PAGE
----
Devil’s Garden (Calif.) update: USFS captures 29 wild horses; stallion escapes

/ In The News, News, Roundups

A contractor’s helicopter pursues wild horses during a 2016 roundup at the Devil’s Garden Wild Horse Territory. RTF file photo.

The U.S. Forest Service on Thursday captured 29 wild horses on the seventh day of a 600-horse helicopter roundup on the Devil’s Garden Plateau Wild Horse Territory, located at Modoc National Forest near Alturas, Calif. One stallion escaped the trap site.

A total of 154 wild horses have been captured so far. No deaths have been reported.

The USFS  is attempting to continue reducing the population of California’s last large wild horse herd to an “Appropriate Management Level” of 206-402 wild horses. “Reducing overpopulation helps address unsustainable impacts on aquatic resources, wildlife, hunting, grazing and other traditional cultural practices,” the USFS said in a press release.

The USFS estimates the current population on the 232,520-acre territory at 1,926 adult wild horses. In 2019, the agency said there were 1,802.

USFS has no plans to treat and release any mares with safe, proven and humane fertility control vaccines, which would slow reproduction and could halt future roundups.

In 2020, the Forest Service captured 506 wild horses at Devil’s Garden. That followed roundups in 2019 (499 wild horses captured) and 2018 (932 wild horses captured). In each case, the USFS  failed to treat any mares with fertility control.

By comparison, USFS permits 26,880 Animal Unit Months of private grazing on the wild horse territory, the equivalent of 2,240 cow-calf pairs annually. One Animal Unit Month is defined as a month’s forage for one horse, one cow / calf pair or five sheep.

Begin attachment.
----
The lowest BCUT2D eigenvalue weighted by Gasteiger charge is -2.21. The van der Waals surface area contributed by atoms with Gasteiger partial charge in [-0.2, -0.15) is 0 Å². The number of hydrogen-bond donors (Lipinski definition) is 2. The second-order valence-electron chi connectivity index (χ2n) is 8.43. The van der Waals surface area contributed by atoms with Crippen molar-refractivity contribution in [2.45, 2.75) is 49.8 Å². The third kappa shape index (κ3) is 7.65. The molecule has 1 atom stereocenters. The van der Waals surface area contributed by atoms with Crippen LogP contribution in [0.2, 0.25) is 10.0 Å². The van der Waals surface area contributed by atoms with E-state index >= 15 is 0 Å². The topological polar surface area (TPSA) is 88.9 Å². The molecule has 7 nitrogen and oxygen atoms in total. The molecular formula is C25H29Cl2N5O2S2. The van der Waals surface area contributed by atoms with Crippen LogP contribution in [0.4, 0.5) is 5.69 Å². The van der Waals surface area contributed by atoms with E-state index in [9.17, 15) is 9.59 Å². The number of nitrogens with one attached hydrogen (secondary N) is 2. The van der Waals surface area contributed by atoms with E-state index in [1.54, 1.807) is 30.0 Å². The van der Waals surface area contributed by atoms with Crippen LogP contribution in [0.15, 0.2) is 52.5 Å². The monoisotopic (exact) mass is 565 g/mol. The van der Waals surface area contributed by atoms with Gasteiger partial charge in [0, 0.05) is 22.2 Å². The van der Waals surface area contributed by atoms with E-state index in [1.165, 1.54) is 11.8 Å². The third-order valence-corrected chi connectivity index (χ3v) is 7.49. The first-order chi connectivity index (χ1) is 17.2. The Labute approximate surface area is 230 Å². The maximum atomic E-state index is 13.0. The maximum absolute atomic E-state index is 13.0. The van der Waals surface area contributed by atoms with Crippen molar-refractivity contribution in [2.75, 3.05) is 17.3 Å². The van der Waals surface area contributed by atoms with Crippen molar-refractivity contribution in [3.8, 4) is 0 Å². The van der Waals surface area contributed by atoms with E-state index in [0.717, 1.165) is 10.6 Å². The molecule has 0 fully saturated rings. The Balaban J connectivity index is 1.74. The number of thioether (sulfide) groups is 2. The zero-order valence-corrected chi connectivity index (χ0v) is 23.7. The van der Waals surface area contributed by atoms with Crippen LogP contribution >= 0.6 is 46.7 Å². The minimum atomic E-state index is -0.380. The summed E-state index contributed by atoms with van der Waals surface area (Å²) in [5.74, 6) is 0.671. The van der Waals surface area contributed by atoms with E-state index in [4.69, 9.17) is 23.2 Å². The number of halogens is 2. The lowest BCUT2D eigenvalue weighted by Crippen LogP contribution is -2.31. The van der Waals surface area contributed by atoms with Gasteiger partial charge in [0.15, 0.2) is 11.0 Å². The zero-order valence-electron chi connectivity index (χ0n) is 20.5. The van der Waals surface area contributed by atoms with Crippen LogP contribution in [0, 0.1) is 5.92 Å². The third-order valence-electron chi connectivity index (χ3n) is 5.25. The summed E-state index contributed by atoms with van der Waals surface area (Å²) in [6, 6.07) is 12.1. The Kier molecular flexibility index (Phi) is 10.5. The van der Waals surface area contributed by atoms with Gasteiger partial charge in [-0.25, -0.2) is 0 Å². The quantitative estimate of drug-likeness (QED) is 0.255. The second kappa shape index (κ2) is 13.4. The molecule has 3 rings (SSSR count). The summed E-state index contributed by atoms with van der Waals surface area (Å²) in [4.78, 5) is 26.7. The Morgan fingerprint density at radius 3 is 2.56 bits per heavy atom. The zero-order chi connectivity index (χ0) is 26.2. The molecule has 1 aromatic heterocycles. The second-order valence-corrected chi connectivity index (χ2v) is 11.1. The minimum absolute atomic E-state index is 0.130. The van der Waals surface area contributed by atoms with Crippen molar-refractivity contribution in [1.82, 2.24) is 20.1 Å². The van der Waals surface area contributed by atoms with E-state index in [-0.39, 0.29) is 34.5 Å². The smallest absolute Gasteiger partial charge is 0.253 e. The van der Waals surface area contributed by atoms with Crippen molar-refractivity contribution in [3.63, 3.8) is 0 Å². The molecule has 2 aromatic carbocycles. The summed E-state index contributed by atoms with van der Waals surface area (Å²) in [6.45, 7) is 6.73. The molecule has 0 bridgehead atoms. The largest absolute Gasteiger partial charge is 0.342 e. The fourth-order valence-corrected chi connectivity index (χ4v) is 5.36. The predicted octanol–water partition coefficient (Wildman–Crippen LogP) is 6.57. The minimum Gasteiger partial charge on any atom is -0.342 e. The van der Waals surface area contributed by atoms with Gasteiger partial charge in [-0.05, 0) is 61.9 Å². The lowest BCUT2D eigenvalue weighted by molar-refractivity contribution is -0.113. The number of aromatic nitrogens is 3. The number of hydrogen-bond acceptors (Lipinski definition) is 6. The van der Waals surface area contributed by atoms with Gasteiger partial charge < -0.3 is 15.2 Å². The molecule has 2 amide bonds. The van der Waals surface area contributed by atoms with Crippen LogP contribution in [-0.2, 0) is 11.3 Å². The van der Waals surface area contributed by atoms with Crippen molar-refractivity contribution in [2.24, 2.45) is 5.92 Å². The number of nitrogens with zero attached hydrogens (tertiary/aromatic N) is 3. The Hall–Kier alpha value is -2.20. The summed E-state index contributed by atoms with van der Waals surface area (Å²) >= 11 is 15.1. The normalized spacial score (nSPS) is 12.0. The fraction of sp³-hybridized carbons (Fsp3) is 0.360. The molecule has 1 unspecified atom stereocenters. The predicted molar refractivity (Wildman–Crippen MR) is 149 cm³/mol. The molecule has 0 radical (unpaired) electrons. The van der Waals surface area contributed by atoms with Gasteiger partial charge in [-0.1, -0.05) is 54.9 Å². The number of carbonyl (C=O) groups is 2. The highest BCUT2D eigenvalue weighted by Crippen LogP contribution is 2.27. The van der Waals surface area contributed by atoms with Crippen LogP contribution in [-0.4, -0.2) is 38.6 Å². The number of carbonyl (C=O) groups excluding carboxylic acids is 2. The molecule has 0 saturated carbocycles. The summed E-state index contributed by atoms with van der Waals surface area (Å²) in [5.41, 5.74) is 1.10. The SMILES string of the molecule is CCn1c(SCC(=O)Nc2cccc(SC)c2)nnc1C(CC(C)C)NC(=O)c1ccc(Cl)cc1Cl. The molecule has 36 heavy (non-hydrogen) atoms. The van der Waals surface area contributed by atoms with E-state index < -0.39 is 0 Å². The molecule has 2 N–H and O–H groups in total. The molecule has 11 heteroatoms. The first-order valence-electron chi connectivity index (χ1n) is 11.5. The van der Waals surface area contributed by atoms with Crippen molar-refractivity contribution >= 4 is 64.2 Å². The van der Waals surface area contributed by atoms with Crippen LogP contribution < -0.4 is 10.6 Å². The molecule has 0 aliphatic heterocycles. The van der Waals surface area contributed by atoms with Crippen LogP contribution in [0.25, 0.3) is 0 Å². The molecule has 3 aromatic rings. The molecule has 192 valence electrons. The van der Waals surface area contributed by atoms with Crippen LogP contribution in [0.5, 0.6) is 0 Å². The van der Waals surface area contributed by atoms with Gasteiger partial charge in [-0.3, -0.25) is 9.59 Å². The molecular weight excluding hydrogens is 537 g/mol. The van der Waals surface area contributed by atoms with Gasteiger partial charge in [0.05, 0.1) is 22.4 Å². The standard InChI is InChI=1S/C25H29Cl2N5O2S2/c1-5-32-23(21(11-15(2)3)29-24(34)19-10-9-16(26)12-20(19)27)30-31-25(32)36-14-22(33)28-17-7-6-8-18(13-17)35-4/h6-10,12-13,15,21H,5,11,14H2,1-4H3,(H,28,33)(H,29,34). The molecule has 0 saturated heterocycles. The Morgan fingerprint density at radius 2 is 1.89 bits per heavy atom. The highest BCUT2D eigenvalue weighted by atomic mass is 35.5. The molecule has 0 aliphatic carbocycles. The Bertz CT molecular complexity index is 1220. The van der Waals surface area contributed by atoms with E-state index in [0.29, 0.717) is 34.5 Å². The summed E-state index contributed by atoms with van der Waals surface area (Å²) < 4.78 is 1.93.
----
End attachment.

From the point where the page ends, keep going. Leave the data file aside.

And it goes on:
In its press release on Friday, USFS said that the Wild Horse Territory has been hit hard by prolonged drought.

“Many horses may look in pictures like they are in good shape, but corral staff report that before filling up on hay even the healthiest horses do not show the same solid structure for which the Devil’s Garden Herd is known,” USFS said in the release. “While weaker horses do not fare so well, horses who can compete for forage are still eating as they break through ‘exclosure’ fencing built to keep cattle from feeding on delicate riparian vegetation. These areas are protected for native wildlife and aquatic species including macroinvertebrates that support the entire food chain. They are negatively impacted by loss of vegetative cover and large ungulates wading in the water.”

USFS is still attempting to place about 15 horses gathered in 2020 and held at Modoc National Forest’s Double Devil Wild Horse Corrals.

Return to Freedom and other advocates sued USFS after the agency announced unprecedented plans just before the 2018 roundup to sell older wild horses captured during without protections against slaughter.  In May 2019, U.S. District Judge James Donato ordered advocates and USFS to engage in settlement talks. 

A stipulated prohibition remained in place as the suit progressed, barring the agency from selling the horses without restriction. During that time, USFS was able to adopt or sell the remaining older wild horses, which were kept in corrals at Modoc National Forest, with restrictions in place. That included a dozen horses taken in by RTF’s American Wild Horse Sanctuary.

USFS had been seeking to take advantage of a loophole in which Congress had barred BLM from selling horses to slaughter but had not expressly forbidden USFS from doing so. RTF successfully lobbied to have both agencies prevented from selling horses or burros without restriction in the Fiscal Year 2020 budget as well as from killing healthy horses or burros.

To read USFS’s planning documents, click here.

Viewing the roundup

USFS says it is allowing only two people to view the roundup per day on a first-come, first-served basis, to which RTF strongly objects.

To make an appointment, call 530-233-8738. Viewers with reservations should arrive at 225 W. Eighth St. in Alturas by 7 a.m., follow forest personnel to the parking location and remain on site until the roundup ends for the day. Viewers should bring their own water and lunch, wear neutral-colored clothing and prepare for changing weather.

TAKE ACTION: Sign our petition telling Congress that BLM, USFS should allocate an equitable share of resources to wild horses, burros.

 

 

 

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